A car bomb exploded yesterday in the central Syrian city of Homs, killing at least six people in a neighbourhood frequently targeted by rebels because it is seen as a home of loyalists of the President Bashar Assad.
The rigged vehicle exploded among residential buildings and shops in the Akrama neighbourhood, an area dominated by Alawites, the same sect as Assad. The explosion killed mostly women and children, Homs Governor Talal Barrazi said.
Mr Barrazi said the blast killed at least six people and wounded 30. The Britain-based Syrian Observatory for Human Rights said the blast killed 10 people, basing its figure from a network of activists on the ground. Conflicting death tolls are routine after such attacks.
It was the third car bomb to target the street over the past year, Mr Barrazi said. A twin suicide car bombing outside schools there in October killed at least 32 people, including at least 10 children.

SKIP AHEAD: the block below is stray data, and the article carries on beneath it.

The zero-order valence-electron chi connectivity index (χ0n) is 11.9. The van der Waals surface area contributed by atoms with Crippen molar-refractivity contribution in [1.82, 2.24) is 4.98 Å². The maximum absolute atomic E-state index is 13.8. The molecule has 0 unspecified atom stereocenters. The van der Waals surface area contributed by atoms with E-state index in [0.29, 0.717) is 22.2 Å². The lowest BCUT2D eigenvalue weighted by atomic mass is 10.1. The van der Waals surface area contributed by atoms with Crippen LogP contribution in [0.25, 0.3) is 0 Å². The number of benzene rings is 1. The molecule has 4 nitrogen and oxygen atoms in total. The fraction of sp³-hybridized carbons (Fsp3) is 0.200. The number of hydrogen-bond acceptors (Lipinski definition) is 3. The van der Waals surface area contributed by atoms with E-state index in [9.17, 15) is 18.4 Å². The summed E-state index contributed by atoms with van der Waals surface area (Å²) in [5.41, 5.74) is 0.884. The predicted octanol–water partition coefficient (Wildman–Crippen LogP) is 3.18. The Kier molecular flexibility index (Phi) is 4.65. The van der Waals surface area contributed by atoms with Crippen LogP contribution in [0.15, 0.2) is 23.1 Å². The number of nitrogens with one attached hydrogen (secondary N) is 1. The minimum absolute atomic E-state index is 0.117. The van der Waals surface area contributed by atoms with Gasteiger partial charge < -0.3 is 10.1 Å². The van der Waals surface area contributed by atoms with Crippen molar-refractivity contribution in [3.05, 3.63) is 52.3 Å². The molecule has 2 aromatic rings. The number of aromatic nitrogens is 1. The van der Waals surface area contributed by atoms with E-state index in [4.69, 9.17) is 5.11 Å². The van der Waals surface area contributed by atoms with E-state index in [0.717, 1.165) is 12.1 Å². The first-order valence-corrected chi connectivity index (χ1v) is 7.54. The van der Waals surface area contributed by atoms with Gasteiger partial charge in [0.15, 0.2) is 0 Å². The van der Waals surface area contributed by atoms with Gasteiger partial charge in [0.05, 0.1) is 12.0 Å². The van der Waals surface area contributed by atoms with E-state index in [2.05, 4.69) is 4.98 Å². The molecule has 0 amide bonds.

Yesterday's bombing came a week after Syrian rebels and government forces began observing a 10-day truce in the last rebel-held area of Homs.
Assad loyalists have been blockading the Waer neighborhood for some 20 months, only sporadically allowing in food. Mr Barrazi said the truce would continue.
Syria's uprising and civil war has killed more than 220,000 people since it began in March 2011.
On Tuesday an airstrike on a crowded market in a Syrian village controlled by the Islamic State group killed dozens of people, activists said.
Two activist-run monitoring groups, the Britain-based Syrian Observatory for Human Rights and the Local Coordination Committees, said the attack occurred in the village of Khansaa, in far eastern Syria near the Iraq border. Khansaa is held by the Islamic State militant group.
The Observatory put the death toll at 27.